As the core element of the domestic realm, furniture is found in nearly every museum collection focussing on cultural history. The historisches museum's Furniture Collection testifies to the material culture of daily life in Frankfurt, and focuses above all on describing and explaining the lifestyles of the middle-class citizens of the town. With ceremonial, residential, and work-related furniture dating from the seventeenth century to modern-day design objects, the collection covers a wide and diverse spectrum.
The ten "Frankfurt cabinets" constitute one of the collection's special highlights. This is a category of cabinet whose origins can be traced back directly to furniture production in Frankfurt. In the eighteenth century, with the so-called Frankfurt "Wellenschrank" (wave cabinet) and the "Ecknasenschrank" (corner-nose cabinet) that evolved from it, the Frankfurt cabinetmakers' guild developed a furniture style which lent itself well to variation from one model to the next. Yet the great significance of the Frankfurt cabinets does not lie solely in the master cabinetmakers' high standards of inventiveness, workmanship and technique; these pieces also bear witness to the dynamic of an artisans' guild faced with meeting the demands made by the well-to-do citizenry of this trade-fair and coronation town for luxury.
Model dresser, ca. 1820
With regard to more recent furniture history, the collection of "Frankfurter Küchen" (Frankfurt kitchens) represent yet another specialty of the metropolis on the Main. Margarete Schütte-Lihotzky developed this forerunner to the present-day fitted kitchen which paved women's way to more rationalized housework in an age when they accounted for an increasing proportion of the workforce. With the support of architect and urban planner Ernst May, her invention was developed in several versions and manufactured serially. The normed kitchen ultimately became an integral element of the flats designed by Ernst May for Frankfurt.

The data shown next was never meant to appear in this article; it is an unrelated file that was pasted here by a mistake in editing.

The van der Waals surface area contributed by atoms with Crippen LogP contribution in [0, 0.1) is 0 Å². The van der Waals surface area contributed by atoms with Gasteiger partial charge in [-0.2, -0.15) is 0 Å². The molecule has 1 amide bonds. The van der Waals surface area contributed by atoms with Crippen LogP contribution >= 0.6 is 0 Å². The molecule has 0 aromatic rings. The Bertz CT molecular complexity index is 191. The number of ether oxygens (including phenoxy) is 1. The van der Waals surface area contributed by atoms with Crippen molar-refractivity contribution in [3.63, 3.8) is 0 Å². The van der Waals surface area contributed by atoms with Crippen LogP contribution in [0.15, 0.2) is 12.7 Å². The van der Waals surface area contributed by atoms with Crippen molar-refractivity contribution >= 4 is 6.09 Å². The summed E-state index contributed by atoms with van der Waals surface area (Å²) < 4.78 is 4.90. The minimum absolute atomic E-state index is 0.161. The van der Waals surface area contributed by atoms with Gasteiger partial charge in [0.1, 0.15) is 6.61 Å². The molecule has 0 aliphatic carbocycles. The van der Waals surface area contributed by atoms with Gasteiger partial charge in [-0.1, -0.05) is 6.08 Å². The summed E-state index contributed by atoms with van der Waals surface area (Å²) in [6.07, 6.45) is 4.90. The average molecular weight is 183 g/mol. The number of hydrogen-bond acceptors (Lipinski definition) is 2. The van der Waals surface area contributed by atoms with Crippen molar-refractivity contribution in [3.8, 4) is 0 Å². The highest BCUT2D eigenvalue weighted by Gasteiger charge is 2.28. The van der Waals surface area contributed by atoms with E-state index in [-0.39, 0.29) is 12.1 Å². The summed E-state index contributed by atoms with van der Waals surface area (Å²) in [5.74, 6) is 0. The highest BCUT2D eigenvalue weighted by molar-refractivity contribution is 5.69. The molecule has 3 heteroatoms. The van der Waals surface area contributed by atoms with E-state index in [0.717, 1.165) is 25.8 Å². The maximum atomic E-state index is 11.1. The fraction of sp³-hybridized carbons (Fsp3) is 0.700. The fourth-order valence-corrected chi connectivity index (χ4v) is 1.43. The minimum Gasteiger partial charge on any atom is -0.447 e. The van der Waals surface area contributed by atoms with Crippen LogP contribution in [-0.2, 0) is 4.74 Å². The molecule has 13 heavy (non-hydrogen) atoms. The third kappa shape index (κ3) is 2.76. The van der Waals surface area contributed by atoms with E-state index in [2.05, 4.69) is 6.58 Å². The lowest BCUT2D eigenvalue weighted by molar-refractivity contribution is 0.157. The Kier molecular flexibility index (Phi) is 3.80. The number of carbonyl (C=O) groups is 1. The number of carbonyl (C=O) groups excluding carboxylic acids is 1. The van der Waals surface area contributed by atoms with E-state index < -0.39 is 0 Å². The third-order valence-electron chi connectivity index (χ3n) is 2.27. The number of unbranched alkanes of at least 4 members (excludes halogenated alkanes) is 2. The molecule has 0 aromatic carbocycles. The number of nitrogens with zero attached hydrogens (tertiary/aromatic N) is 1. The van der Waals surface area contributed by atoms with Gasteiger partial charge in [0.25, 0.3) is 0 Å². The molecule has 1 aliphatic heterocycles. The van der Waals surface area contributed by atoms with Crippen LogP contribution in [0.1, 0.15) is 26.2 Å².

The furniture inventory moreover encompasses special individual objects such as a cabinet from the "Kunstkammer" (room holding a private art collection) of the von Barckhaus family, a so-called "Stollenschrank" (high-legged cabinet) with three-dimensional figures and trophy decoration from the estate of the von Günderrode family, Renaissance and Baroque "Kabinettschränkschen" (small cabinets), and an interesting group of furniture models - every one of them a splendid example from the early days of the cabinetmaking craft. Yet the objects found their way into the collection not only on account of the mastery with which they were made, but also by virtue of their historical value. A telling example is the interior of the "Friedenszimmer" (peace room) in Frankfurt's Hotel zum Schwan, where Reich Chancellor Otto von Bismarck and French foreign minister Jule Favre signed the "Peace of Frankfurt" between France and the newly founded German Reich on 10 May 1871.